You know, you think you've met a nice, classy lady on Ashleymadison.com, a website who's tagline is "life is short, have an affair," and the next thing you she's selling you out and you're being convicted on six counts of securities fraud. James Gansman knows what we're talking about, as he and his ho, Donna Murdoch, are the subject of a Wall Street Journal story along those lines. Gansman, an Ernst and Young partner who advised companies doing mergers about how to combine work forces before he got fired, met Murdoch in 2004. They would meet up in hotels in Philadelphia, New York and California (and when they weren't together, exchanged 7,000 phone calls over the course of two years), but what really got Big D going was this kinky little game they'd play, which went something like this:
Eventually the two settled into a comfortable day-to-day routine in their respective offices in New York and Philadelphia, staring at the same Yahoo Finance screen. Mr. Gansman led Ms. Murdoch in a guessing game about which deals he was working on, she said.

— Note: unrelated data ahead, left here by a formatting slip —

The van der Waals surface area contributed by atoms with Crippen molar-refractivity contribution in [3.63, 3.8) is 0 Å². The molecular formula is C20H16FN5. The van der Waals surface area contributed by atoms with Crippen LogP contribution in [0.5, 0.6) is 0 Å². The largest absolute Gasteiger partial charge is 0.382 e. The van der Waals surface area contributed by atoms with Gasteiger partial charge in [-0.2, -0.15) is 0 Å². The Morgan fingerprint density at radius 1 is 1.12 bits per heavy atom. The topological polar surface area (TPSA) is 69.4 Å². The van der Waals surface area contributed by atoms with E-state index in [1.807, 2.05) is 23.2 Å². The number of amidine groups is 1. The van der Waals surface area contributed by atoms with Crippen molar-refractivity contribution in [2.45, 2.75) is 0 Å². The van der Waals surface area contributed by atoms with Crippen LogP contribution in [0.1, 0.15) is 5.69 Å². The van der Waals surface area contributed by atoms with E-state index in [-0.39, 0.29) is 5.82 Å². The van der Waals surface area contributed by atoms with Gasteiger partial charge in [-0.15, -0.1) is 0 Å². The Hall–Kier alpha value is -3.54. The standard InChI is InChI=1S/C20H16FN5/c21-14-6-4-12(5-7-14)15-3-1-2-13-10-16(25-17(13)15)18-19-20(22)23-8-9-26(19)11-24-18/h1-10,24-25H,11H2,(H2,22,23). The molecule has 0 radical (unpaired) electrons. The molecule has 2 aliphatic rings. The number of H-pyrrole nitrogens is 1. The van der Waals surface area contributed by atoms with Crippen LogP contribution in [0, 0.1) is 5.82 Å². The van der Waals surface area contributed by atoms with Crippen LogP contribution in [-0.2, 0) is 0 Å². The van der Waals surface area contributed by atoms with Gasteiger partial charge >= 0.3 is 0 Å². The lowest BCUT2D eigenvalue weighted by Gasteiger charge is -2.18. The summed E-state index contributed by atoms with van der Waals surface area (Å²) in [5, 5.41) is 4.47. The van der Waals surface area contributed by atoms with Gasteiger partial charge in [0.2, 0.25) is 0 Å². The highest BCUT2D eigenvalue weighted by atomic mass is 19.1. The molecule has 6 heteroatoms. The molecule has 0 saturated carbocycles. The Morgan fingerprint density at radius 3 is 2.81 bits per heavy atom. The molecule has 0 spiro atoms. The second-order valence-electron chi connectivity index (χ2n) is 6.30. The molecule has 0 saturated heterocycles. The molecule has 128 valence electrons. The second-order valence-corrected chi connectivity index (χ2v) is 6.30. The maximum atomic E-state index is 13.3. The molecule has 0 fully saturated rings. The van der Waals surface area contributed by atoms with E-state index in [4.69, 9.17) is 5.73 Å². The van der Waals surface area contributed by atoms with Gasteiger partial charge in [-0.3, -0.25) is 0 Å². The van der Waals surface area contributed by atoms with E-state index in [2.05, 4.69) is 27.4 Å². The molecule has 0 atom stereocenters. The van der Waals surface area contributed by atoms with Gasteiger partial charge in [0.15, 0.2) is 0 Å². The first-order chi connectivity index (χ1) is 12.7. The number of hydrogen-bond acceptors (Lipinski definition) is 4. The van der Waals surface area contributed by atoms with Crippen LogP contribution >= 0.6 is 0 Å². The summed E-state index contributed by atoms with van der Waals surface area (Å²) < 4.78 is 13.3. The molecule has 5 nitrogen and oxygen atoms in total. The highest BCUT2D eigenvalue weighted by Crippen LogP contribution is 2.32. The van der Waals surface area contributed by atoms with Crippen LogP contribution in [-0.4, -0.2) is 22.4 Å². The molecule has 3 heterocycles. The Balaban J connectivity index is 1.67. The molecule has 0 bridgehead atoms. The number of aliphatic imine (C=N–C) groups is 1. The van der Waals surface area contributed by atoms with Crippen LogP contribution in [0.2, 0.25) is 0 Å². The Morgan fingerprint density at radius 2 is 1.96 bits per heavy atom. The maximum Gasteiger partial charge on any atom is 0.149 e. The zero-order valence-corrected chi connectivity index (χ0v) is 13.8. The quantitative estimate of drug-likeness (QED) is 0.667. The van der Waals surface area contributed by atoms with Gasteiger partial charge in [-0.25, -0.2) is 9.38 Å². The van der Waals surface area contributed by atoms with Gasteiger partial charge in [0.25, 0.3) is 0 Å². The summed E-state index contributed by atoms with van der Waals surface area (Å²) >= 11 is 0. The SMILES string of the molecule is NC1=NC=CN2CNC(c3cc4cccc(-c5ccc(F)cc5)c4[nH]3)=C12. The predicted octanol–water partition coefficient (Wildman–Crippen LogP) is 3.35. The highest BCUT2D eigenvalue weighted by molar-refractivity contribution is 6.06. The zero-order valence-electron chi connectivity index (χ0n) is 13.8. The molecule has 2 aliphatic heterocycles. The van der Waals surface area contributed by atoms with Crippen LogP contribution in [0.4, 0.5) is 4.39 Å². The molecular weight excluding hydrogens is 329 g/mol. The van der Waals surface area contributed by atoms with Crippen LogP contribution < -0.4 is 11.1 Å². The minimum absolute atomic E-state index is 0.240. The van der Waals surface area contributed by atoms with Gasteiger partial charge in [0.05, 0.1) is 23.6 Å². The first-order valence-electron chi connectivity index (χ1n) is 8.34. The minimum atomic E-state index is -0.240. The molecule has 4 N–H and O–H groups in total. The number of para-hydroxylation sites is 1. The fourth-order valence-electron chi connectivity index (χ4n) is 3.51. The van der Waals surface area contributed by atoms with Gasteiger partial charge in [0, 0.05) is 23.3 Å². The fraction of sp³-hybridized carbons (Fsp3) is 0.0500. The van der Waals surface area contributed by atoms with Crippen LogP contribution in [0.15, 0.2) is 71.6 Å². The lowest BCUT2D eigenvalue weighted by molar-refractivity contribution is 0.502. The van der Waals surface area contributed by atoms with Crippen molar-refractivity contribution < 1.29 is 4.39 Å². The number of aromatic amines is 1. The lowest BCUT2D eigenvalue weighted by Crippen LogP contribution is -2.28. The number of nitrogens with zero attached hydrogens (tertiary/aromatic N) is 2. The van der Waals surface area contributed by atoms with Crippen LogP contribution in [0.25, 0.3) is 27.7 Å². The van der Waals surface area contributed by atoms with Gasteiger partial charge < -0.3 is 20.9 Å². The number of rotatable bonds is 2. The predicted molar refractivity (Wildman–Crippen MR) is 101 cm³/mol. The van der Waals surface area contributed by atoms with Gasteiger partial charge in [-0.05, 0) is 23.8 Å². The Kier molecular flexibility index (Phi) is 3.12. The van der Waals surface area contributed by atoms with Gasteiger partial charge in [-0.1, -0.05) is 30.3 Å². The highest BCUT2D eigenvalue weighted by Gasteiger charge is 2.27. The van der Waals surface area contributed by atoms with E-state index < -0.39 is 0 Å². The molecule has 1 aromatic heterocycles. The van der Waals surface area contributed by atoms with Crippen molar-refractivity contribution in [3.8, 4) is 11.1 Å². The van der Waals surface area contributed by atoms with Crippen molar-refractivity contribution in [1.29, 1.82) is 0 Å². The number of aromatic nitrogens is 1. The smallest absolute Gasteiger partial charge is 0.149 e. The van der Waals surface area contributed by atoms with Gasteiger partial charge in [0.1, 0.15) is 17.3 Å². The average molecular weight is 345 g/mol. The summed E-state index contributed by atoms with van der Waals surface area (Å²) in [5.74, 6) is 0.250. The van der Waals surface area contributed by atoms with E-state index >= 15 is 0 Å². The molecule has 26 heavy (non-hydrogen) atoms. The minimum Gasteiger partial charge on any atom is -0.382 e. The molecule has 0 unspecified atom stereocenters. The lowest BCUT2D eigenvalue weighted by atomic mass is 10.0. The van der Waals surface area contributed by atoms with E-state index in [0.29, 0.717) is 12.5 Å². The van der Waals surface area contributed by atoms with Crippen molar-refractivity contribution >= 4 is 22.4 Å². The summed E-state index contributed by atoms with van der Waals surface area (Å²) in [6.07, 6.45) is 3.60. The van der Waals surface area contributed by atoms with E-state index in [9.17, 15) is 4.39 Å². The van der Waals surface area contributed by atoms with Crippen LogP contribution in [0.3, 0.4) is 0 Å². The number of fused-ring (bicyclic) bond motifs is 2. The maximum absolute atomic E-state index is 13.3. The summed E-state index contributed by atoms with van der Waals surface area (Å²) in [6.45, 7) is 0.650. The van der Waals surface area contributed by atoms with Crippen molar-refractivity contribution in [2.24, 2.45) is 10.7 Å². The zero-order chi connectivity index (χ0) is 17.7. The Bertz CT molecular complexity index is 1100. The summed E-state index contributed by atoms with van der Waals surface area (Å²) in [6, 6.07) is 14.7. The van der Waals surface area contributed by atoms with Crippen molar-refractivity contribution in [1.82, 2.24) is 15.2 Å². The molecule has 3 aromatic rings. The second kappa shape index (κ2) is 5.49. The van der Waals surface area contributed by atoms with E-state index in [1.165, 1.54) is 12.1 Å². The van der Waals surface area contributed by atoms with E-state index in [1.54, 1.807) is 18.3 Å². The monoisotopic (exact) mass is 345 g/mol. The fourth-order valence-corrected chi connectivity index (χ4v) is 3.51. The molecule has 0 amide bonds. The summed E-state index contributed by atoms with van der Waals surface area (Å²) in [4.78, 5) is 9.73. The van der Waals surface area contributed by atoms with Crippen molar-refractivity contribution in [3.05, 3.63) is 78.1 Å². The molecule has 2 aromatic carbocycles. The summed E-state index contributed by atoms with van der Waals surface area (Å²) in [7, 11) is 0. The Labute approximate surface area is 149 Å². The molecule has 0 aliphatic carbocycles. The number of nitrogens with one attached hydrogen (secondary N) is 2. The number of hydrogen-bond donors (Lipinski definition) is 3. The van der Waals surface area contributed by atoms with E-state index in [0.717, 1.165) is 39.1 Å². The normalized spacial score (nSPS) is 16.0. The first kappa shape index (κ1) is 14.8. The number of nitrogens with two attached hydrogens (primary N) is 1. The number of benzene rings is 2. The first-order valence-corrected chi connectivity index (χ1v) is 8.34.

"The game was that I wouldn't be looking and he would give me hints: The market cap of two billion or market cap of 400 billion, and here's what they do, and he'd read it to me, and ultimately make sure I guessed," Ms. Murdoch testified. Before long, the guessing game fell away. Mr. Gansman told her more directly about upcoming deals of Ernst clients, she said.
Oh, but that wasn't enough for Donna. She wasn't satisfied. She needed more (money), so she met another dude who could get the job done (monetarily) and started two-timing Gansman.
The information wasn't enough to pull off an insider-trading plan. Ms. Murdoch was in such financial difficulty -- she and her husband owed $1.45 million on a subprime home mortgage -- that she needed money to make trades.
She said she found the financial support of another man she met on Ashleymadison.com. According to her, he was Richard Hansen, currently listed as the chairman of an Oaks, Pa., broker-dealer called Keystone Equities Group. Ms. Murdoch became an employee of Keystone, and she shared Mr. Gansman's stock tips with Mr. Hansen, she testified. She didn't tell either man about her relationship with the other, she said.
As time went on, Mr. Gansman grew closer to Ms. Murdoch. He shared part of his 2006 bonus check, making Ms. Murdoch a $25,000 loan, she said. In one instance, he leaked news of a coming takeover with Ms. Murdoch, to be used in one of her children's stock-market simulation games at school, she testified.
Between November 2005 and September 2007, Ms. Murdoch traded on at least 18 different Ernst deals, netting about $400,000 in profits, prosecutors said.